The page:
Modifying Home’s Exterior – Here are the answers to some issues

iirfsHome plans expert, Eric Englund from HomeStyles, says “The good news is that often the exterior styling can be changed by the builder to suit your taste.” Though there are cases in which the styling of the interior is so tied to the exterior that it might be unattractive or disorienting to go to an extreme opposite in changing the outside, it is a fact that most people like you who purchase home plans and build from them make some modifications to suit their family’s lifestyle–and also, to add distinctive touches that make the house on paper a real-life special home.

“The top priority is to buy a home with an interior layout that works for you,” says Englund. “The blueprints may show a Tudor facade, but in many cases you can switch it to something else if you really want the inside layout but not the exterior. You can eliminate the Tudor half timbers and add stucco or wrought-iron details, for example.”

Shown here through the rendering and the photo is an example of exactly what Englund is talking about. The drawing of the “Dramatic Heights” home plan shows a Country style exterior, with a covered porch, wood siding, and light-colored shutters. The character projected by this exterior is casual and inviting.

What the homeowners opted to do, however, was to keep the informal interior layout of this Country house, but to change the facade. The built home has no porch and a beige stucco exterior that contrasts with the black-painted shutters. Formal, ornate details have been added-the vertical quoins decorations running up the corners, and the keystone wedges in the banding elements above the doorway, windows, and garage doors. The character projected by this exterior is formal, stately and European.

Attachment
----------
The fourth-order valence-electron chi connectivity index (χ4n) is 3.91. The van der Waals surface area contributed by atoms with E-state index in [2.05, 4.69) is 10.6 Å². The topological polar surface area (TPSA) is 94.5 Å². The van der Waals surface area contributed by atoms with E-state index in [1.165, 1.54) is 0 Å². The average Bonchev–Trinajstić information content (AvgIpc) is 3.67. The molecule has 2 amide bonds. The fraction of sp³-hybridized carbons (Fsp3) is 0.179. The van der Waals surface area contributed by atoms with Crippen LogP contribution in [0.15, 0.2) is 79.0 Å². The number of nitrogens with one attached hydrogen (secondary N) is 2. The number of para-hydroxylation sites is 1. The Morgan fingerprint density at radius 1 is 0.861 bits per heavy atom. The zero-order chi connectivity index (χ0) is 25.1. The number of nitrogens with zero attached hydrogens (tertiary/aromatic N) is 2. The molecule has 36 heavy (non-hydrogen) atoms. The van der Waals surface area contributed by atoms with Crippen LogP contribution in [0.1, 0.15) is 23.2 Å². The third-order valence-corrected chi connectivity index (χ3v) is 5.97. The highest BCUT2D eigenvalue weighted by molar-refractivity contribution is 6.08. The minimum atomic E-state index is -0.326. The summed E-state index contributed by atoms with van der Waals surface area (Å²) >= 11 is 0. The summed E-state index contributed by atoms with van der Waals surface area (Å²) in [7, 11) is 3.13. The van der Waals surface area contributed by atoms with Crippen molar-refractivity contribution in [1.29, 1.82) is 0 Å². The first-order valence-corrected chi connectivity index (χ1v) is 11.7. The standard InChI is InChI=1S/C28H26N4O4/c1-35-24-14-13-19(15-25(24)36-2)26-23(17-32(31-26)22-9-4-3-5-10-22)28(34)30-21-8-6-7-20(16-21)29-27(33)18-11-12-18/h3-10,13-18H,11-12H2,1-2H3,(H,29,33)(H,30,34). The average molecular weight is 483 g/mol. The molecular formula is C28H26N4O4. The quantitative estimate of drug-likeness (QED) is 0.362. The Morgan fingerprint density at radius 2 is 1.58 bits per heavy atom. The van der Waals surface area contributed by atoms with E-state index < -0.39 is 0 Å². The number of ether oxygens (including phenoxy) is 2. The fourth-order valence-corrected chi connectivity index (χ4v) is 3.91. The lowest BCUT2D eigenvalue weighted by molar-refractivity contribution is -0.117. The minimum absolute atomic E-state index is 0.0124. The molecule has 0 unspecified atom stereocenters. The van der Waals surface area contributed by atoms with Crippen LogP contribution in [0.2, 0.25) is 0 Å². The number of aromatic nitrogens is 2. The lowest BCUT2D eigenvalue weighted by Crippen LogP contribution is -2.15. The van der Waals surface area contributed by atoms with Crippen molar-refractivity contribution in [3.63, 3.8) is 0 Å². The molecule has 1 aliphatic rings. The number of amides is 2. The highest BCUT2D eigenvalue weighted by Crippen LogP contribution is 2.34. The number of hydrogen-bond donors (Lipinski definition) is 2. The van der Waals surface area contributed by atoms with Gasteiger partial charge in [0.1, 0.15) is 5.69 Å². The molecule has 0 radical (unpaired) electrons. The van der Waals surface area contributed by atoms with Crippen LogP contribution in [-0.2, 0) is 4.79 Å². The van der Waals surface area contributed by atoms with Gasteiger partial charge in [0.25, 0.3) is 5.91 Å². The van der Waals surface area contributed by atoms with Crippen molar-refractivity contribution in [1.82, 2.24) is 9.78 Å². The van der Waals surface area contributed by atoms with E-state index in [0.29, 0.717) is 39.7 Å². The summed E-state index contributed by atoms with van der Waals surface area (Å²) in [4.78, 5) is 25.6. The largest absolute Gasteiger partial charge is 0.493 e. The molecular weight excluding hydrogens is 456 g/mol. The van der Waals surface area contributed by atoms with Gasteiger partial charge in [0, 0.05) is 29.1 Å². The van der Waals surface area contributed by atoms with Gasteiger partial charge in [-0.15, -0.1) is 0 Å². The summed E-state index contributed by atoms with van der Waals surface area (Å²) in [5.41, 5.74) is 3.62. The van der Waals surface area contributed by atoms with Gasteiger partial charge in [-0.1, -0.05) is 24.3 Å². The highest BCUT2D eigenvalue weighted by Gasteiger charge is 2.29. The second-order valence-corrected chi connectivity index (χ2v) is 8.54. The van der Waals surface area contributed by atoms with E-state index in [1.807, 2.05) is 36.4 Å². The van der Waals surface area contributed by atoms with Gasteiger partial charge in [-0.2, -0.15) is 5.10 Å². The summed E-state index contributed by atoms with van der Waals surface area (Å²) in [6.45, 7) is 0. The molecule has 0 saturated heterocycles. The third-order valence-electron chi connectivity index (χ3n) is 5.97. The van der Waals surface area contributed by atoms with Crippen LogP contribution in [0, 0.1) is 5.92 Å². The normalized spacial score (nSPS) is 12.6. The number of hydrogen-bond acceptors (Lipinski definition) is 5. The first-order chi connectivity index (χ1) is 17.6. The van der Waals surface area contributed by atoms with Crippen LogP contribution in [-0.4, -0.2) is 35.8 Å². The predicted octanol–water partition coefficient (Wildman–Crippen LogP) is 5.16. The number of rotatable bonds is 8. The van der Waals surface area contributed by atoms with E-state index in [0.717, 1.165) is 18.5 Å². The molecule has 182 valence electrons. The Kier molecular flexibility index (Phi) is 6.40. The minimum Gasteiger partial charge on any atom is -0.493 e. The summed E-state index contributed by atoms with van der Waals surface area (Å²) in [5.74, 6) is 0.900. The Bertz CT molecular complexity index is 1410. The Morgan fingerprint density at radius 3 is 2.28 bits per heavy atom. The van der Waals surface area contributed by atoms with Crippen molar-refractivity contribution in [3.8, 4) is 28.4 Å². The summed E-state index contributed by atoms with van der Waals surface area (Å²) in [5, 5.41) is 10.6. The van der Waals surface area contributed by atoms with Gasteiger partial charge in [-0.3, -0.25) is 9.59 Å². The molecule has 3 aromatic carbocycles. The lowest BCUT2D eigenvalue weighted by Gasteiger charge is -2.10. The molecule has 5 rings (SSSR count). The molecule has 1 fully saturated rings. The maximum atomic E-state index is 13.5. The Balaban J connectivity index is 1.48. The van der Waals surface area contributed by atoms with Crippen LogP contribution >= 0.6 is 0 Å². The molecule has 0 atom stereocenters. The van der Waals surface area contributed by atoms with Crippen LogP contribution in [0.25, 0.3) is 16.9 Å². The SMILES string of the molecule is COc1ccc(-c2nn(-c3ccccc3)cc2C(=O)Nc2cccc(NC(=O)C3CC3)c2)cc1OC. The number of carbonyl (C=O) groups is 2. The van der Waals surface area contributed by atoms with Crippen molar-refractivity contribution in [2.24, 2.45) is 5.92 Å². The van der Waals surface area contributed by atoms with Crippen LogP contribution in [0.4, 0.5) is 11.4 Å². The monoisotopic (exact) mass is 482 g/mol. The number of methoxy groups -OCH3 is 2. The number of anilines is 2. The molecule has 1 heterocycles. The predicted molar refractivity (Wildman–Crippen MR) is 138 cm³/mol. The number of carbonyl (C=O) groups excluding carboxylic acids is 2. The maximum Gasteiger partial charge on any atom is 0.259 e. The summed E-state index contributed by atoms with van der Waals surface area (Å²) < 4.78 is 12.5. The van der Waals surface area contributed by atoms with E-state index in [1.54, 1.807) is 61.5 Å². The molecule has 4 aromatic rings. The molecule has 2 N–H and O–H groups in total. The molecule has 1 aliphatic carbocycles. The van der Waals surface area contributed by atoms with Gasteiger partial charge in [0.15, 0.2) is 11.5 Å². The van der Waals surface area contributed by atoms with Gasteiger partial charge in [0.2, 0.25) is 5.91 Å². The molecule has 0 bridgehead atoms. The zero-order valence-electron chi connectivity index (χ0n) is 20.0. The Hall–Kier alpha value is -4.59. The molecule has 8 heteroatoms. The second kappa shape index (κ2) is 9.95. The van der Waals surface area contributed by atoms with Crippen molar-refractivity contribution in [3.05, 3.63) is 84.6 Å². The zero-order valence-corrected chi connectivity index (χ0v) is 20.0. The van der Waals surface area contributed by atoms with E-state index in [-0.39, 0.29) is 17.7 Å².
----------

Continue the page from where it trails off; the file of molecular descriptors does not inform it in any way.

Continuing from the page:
Here are answers to other issues that might be on your mind regarding trends in house styles:

When in the process should I think about house style?

“Typically, you zero in on the layout of the plan to see if it will work for you. Most consumers are savvy enough to know that the exterior can be modified and that they can talk to the builder about that after they have decided upon the plan they want,” Englund explains. “And most people choose a home that blends in with the neighborhood.”

What styles are most popular across the country?

“Consumers are still buying Country styled homes. Front porches are especially what people seem to be looking for. Of the top 10 bestselling HomeStyles homes in 1996, almost all are Traditional, Country or European styled,” Englund explains, “People remember the house grandma used to live in and derive a sense of peace from that. So they are drawn to the Traditional to invoke feelings of nostalgia and comfort. Contemporary homes seem to be most popular in the Sunbelt states, such as Florida, and in California.”

If I choose a distinct style for my home, how will it affect the resale value?

“I believe it has a positive effect. A distinct style is a selling point because it makes the house different and more attractive than a characterless tract house,” Englund explains.

What are features most commonly demanded in homes today regardless of the exterior styling?

“The garage close to the kitchen for unloading groceries is an important convenience to look for,” says Englund. “Also, where the master suite is located-whether it is on the first floor or second-is a priority. For growing families especially, the inclusion of a den that can be used later as a child’s bedroom is important.”

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